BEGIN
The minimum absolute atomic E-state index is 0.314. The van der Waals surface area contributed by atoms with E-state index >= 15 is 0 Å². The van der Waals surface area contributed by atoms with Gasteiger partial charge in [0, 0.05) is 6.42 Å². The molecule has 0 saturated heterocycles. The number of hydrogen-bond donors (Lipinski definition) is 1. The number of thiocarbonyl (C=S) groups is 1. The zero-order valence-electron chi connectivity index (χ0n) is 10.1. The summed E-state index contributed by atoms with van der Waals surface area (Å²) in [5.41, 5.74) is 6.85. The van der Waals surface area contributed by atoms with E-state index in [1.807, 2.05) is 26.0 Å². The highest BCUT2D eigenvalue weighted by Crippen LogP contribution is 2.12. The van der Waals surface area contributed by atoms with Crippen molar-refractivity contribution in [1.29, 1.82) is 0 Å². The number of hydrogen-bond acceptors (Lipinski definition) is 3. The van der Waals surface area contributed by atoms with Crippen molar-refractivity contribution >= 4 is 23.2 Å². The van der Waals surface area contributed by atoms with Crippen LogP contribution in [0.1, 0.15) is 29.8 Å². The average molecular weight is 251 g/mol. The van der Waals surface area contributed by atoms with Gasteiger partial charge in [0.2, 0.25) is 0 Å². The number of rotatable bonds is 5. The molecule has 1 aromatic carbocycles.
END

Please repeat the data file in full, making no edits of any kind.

The minimum absolute atomic E-state index is 0.314. The van der Waals surface area contributed by atoms with E-state index >= 15 is 0 Å². The van der Waals surface area contributed by atoms with Gasteiger partial charge in [0, 0.05) is 6.42 Å². The molecule has 0 saturated heterocycles. The number of hydrogen-bond donors (Lipinski definition) is 1. The number of thiocarbonyl (C=S) groups is 1. The zero-order valence-electron chi connectivity index (χ0n) is 10.1. The summed E-state index contributed by atoms with van der Waals surface area (Å²) in [5.41, 5.74) is 6.85. The van der Waals surface area contributed by atoms with E-state index in [1.807, 2.05) is 26.0 Å². The highest BCUT2D eigenvalue weighted by Crippen LogP contribution is 2.12. The van der Waals surface area contributed by atoms with Crippen molar-refractivity contribution in [1.29, 1.82) is 0 Å². The number of hydrogen-bond acceptors (Lipinski definition) is 3. The van der Waals surface area contributed by atoms with Crippen molar-refractivity contribution >= 4 is 23.2 Å². The van der Waals surface area contributed by atoms with Crippen LogP contribution in [0.1, 0.15) is 29.8 Å². The average molecular weight is 251 g/mol. The van der Waals surface area contributed by atoms with Gasteiger partial charge in [0.2, 0.25) is 0 Å². The number of rotatable bonds is 5. The molecule has 1 aromatic carbocycles.